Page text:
Get Lost in Sawyer's Bookshelf
After Ilana's death, Hurley finds a Russian-language copy of Fyodor Dostoyevsky's 1864 novel Notes from Underground in her things. (Was Ilana studying up on her enemy?) Hurley also finds a pouch that may contain either some of Jacob's ashes, or the black and white stones—which seem to represent light and dark, or good and evil.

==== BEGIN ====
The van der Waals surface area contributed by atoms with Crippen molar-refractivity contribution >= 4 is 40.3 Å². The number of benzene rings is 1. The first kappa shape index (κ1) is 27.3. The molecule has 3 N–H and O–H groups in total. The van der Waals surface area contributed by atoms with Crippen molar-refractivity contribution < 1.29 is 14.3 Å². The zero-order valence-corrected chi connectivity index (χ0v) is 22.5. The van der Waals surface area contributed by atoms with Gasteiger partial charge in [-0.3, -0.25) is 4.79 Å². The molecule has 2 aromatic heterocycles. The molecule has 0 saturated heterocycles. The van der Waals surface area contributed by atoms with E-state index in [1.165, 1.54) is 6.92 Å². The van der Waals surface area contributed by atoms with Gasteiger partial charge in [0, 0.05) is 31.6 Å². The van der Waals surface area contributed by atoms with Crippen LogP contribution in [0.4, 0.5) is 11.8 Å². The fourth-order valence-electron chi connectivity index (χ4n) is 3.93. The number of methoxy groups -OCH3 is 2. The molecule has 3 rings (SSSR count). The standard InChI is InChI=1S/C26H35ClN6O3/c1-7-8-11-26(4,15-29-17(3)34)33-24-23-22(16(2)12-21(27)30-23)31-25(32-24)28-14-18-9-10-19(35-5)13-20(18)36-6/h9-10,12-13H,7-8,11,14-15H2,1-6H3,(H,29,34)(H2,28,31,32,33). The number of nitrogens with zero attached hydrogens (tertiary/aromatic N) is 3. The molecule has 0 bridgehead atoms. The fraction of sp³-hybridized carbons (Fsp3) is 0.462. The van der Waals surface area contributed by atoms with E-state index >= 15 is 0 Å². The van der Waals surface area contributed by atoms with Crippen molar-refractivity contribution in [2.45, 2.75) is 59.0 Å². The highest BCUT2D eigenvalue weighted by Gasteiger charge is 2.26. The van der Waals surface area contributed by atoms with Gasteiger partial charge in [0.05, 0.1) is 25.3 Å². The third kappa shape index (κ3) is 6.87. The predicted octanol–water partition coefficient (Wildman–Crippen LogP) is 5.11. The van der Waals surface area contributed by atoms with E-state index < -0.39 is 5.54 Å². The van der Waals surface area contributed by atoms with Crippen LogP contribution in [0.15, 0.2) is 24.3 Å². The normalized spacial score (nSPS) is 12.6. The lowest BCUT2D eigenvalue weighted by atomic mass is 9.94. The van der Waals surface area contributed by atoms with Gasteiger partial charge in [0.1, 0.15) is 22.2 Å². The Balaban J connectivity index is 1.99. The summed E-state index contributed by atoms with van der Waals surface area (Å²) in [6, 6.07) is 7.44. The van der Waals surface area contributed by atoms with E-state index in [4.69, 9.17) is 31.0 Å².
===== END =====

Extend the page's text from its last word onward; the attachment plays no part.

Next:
Presenting several Lost themes such as the relationship between the individual and society, definitions of truth or reality, determinism versus free will and the meaning of morality, Notes from Underground is a rejection of socialist utopianism. It highlights the idea that anyone at any time can act in a way which may or may not be considered "good"—since good is a subjective, relative term. (For example, was Hurley's decision to blow up the leftover Black Rock dynamite good?) A primer of existential thought, the book is said to have inspired philosophers like Jean Paul Sartre, Friedrich Nietzche, as well as writers such as Leo Tolstoy, Ralph Ellison, Joseph Heller, Richard Wright and Bret Easton Ellis.